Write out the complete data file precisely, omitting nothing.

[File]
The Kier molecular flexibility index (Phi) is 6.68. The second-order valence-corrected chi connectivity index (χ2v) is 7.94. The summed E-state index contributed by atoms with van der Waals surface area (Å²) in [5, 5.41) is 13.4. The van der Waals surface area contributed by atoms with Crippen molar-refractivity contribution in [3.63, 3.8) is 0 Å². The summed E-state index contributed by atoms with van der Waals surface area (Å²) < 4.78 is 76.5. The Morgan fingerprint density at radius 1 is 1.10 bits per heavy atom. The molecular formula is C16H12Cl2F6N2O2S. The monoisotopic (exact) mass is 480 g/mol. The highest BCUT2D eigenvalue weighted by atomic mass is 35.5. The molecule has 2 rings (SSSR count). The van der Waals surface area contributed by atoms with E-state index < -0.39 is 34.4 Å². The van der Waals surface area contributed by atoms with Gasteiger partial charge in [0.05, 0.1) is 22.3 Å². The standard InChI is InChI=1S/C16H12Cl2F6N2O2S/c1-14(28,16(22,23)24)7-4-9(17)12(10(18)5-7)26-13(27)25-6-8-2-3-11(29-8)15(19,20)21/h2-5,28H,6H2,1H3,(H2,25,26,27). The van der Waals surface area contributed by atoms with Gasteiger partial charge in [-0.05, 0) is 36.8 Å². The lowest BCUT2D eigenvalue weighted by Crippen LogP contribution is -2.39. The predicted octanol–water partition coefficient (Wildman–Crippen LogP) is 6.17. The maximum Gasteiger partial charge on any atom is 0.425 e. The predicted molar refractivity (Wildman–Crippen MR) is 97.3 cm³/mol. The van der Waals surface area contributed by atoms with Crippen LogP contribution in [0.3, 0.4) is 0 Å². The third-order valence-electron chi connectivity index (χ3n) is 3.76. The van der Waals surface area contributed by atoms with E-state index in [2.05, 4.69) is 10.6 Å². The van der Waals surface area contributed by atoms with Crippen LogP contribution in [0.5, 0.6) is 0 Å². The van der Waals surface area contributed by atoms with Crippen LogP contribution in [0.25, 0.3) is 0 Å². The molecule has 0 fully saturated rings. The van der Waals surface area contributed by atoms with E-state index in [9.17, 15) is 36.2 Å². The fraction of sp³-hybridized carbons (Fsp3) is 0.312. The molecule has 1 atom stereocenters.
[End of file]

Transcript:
The Kier molecular flexibility index (Phi) is 6.68. The second-order valence-corrected chi connectivity index (χ2v) is 7.94. The summed E-state index contributed by atoms with van der Waals surface area (Å²) in [5, 5.41) is 13.4. The van der Waals surface area contributed by atoms with Crippen molar-refractivity contribution in [3.63, 3.8) is 0 Å². The summed E-state index contributed by atoms with van der Waals surface area (Å²) < 4.78 is 76.5. The Morgan fingerprint density at radius 1 is 1.10 bits per heavy atom. The molecular formula is C16H12Cl2F6N2O2S. The monoisotopic (exact) mass is 480 g/mol. The highest BCUT2D eigenvalue weighted by atomic mass is 35.5. The molecule has 2 rings (SSSR count). The van der Waals surface area contributed by atoms with E-state index < -0.39 is 34.4 Å². The van der Waals surface area contributed by atoms with Gasteiger partial charge in [0.05, 0.1) is 22.3 Å². The standard InChI is InChI=1S/C16H12Cl2F6N2O2S/c1-14(28,16(22,23)24)7-4-9(17)12(10(18)5-7)26-13(27)25-6-8-2-3-11(29-8)15(19,20)21/h2-5,28H,6H2,1H3,(H2,25,26,27). The van der Waals surface area contributed by atoms with Gasteiger partial charge in [-0.05, 0) is 36.8 Å². The lowest BCUT2D eigenvalue weighted by Crippen LogP contribution is -2.39. The predicted octanol–water partition coefficient (Wildman–Crippen LogP) is 6.17. The maximum Gasteiger partial charge on any atom is 0.425 e. The predicted molar refractivity (Wildman–Crippen MR) is 97.3 cm³/mol. The van der Waals surface area contributed by atoms with Crippen LogP contribution in [0.3, 0.4) is 0 Å². The third-order valence-electron chi connectivity index (χ3n) is 3.76. The van der Waals surface area contributed by atoms with E-state index in [2.05, 4.69) is 10.6 Å². The van der Waals surface area contributed by atoms with Crippen LogP contribution in [0.5, 0.6) is 0 Å². The van der Waals surface area contributed by atoms with Crippen LogP contribution in [0.25, 0.3) is 0 Å². The molecule has 0 fully saturated rings. The van der Waals surface area contributed by atoms with E-state index in [9.17, 15) is 36.2 Å². The fraction of sp³-hybridized carbons (Fsp3) is 0.312. The molecule has 1 atom stereocenters.